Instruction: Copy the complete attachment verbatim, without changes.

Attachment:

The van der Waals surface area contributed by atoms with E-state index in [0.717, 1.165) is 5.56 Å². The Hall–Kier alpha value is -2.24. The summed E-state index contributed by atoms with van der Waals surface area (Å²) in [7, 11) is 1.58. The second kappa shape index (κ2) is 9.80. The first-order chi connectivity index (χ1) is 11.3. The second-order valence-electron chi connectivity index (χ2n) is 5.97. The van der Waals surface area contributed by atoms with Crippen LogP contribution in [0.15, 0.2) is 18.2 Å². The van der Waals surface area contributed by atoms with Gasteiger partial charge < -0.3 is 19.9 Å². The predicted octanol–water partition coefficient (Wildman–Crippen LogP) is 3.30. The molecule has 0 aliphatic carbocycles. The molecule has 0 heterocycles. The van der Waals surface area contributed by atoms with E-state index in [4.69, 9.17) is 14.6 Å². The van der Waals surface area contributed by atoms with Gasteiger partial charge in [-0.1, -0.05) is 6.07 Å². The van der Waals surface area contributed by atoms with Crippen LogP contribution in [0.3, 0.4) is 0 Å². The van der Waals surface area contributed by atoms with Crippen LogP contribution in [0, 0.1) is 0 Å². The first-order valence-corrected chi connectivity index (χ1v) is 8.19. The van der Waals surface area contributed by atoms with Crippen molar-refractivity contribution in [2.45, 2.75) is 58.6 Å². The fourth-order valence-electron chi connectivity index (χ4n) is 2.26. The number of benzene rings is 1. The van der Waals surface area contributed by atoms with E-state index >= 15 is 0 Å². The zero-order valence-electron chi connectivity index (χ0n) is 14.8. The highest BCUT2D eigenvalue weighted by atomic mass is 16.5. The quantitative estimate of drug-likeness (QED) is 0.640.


The van der Waals surface area contributed by atoms with E-state index in [0.717, 1.165) is 5.56 Å². The Hall–Kier alpha value is -2.24. The summed E-state index contributed by atoms with van der Waals surface area (Å²) in [7, 11) is 1.58. The second kappa shape index (κ2) is 9.80. The first-order chi connectivity index (χ1) is 11.3. The second-order valence-electron chi connectivity index (χ2n) is 5.97. The van der Waals surface area contributed by atoms with Crippen LogP contribution in [0.15, 0.2) is 18.2 Å². The van der Waals surface area contributed by atoms with Gasteiger partial charge < -0.3 is 19.9 Å². The predicted octanol–water partition coefficient (Wildman–Crippen LogP) is 3.30. The molecule has 0 aliphatic carbocycles. The molecule has 0 heterocycles. The van der Waals surface area contributed by atoms with E-state index in [4.69, 9.17) is 14.6 Å². The van der Waals surface area contributed by atoms with Gasteiger partial charge in [-0.1, -0.05) is 6.07 Å². The van der Waals surface area contributed by atoms with Crippen LogP contribution in [0.3, 0.4) is 0 Å². The van der Waals surface area contributed by atoms with Crippen LogP contribution in [0, 0.1) is 0 Å². The first-order valence-corrected chi connectivity index (χ1v) is 8.19. The van der Waals surface area contributed by atoms with Crippen molar-refractivity contribution in [2.45, 2.75) is 58.6 Å². The fourth-order valence-electron chi connectivity index (χ4n) is 2.26. The number of benzene rings is 1. The van der Waals surface area contributed by atoms with E-state index >= 15 is 0 Å². The zero-order valence-electron chi connectivity index (χ0n) is 14.8. The highest BCUT2D eigenvalue weighted by atomic mass is 16.5. The quantitative estimate of drug-likeness (QED) is 0.640.